I don't have any settled view of the FL statute, but I will say that, among my many and myriad worries is the worry that we are becoming a nation of wimps, pushed in that direction by laws.

I came from rural MO. Not an exceptionally dangerous place, but you did have to know how to fight. I see things about how women get accosted routinely on the streets of big cities and hear that no one intervenes. I hear that in many states one has a duty to retreat from aggression, and no right even to enter into a fist fight if harassed. The Chapel Hill yellow pages (when they existed) used to have little factoids/bits of advice randomly scattered among the ads. One said, roughly: if you are the victim of crime, do not resist! Give them what they want!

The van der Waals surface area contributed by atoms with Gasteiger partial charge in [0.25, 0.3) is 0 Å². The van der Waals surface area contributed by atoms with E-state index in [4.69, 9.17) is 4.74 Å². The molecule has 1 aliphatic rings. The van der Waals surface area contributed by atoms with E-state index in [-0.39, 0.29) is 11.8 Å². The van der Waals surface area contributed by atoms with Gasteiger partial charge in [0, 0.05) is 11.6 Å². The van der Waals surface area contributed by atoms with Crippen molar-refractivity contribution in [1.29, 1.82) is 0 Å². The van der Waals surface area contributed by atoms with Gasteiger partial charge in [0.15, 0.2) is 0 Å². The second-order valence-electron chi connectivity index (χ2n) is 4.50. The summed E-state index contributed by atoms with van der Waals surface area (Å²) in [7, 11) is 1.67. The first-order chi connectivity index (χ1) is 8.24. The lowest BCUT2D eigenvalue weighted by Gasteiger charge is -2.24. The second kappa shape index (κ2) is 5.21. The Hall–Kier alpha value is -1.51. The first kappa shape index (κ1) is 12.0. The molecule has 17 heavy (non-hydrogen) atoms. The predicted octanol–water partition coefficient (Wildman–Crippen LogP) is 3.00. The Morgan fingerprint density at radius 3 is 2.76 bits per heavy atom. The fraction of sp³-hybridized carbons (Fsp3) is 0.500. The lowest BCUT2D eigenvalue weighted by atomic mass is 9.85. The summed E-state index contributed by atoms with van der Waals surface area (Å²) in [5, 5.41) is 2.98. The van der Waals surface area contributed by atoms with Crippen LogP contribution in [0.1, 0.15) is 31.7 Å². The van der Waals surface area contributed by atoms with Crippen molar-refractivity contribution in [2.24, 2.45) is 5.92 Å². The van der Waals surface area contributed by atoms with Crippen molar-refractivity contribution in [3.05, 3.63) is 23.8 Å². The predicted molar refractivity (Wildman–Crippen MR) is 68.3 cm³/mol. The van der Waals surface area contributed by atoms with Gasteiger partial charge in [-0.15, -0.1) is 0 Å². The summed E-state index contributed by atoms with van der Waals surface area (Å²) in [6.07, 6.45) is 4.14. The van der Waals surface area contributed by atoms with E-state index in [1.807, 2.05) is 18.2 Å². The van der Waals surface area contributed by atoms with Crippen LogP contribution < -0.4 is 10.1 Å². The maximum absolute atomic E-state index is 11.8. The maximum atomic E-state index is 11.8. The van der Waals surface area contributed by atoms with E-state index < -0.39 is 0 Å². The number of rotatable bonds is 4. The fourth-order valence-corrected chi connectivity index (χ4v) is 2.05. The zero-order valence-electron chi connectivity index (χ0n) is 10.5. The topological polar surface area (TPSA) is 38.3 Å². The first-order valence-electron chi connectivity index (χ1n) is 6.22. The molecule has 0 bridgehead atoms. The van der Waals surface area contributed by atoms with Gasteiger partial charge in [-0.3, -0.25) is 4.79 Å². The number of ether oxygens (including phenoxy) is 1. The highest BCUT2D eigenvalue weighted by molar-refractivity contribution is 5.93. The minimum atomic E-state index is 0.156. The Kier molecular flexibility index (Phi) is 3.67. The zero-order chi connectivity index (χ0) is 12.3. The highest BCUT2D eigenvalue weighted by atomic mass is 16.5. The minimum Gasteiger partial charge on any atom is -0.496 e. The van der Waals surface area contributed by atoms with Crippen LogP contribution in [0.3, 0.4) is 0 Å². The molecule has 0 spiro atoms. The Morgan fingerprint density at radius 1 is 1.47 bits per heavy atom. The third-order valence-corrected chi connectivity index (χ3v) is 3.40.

Too much violence is bad, but so are cowardice and timidity.

I think about the crazy advice about bullying we recently saw ("oh, please, please, stop bullying me! You're hurting my feelings!")

I puzzle over mass shootings, in which many fewer people would be harmed or killed if a few were more willing to risk their lives. I'm not saying I'd necessarily have the guts, nor that hunkering down and hoping for the best is never the right call...

I guess my worry is that we've got this weird culture in which a bunch of people are violent psychopaths, and the rest are being encouraged to just take it no matter what.

I worry that the one reasonable position, the one that encourages reasonable resistance against aggression, is being discouraged somehow.
posted by Fists O'Fury at 4:36 PM on June 8, 2012 [1 favorite]